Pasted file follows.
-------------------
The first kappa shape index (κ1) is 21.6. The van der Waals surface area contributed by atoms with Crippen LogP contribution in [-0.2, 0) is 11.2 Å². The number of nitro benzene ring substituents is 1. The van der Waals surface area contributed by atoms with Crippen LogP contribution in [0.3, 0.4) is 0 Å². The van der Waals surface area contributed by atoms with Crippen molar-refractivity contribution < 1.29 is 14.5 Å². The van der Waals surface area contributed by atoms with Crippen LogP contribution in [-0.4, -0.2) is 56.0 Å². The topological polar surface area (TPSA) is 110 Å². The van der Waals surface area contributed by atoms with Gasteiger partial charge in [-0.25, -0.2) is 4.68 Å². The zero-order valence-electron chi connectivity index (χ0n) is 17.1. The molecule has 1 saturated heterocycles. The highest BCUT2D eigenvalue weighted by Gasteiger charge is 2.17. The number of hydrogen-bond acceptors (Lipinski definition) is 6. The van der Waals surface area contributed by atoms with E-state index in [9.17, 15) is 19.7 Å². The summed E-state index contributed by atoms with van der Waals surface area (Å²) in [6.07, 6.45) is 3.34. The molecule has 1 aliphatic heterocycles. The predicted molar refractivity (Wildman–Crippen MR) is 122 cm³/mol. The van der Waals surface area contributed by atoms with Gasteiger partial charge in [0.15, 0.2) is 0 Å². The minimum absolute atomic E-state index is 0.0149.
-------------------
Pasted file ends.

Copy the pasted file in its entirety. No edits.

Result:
The first kappa shape index (κ1) is 21.6. The van der Waals surface area contributed by atoms with Crippen LogP contribution in [-0.2, 0) is 11.2 Å². The number of nitro benzene ring substituents is 1. The van der Waals surface area contributed by atoms with Crippen LogP contribution in [0.3, 0.4) is 0 Å². The van der Waals surface area contributed by atoms with Crippen molar-refractivity contribution < 1.29 is 14.5 Å². The van der Waals surface area contributed by atoms with Crippen LogP contribution in [-0.4, -0.2) is 56.0 Å². The topological polar surface area (TPSA) is 110 Å². The van der Waals surface area contributed by atoms with Gasteiger partial charge in [-0.25, -0.2) is 4.68 Å². The zero-order valence-electron chi connectivity index (χ0n) is 17.1. The molecule has 1 saturated heterocycles. The highest BCUT2D eigenvalue weighted by Gasteiger charge is 2.17. The number of hydrogen-bond acceptors (Lipinski definition) is 6. The van der Waals surface area contributed by atoms with E-state index in [9.17, 15) is 19.7 Å². The summed E-state index contributed by atoms with van der Waals surface area (Å²) in [6.07, 6.45) is 3.34. The molecule has 1 aliphatic heterocycles. The predicted molar refractivity (Wildman–Crippen MR) is 122 cm³/mol. The van der Waals surface area contributed by atoms with Gasteiger partial charge in [0.15, 0.2) is 0 Å². The minimum absolute atomic E-state index is 0.0149.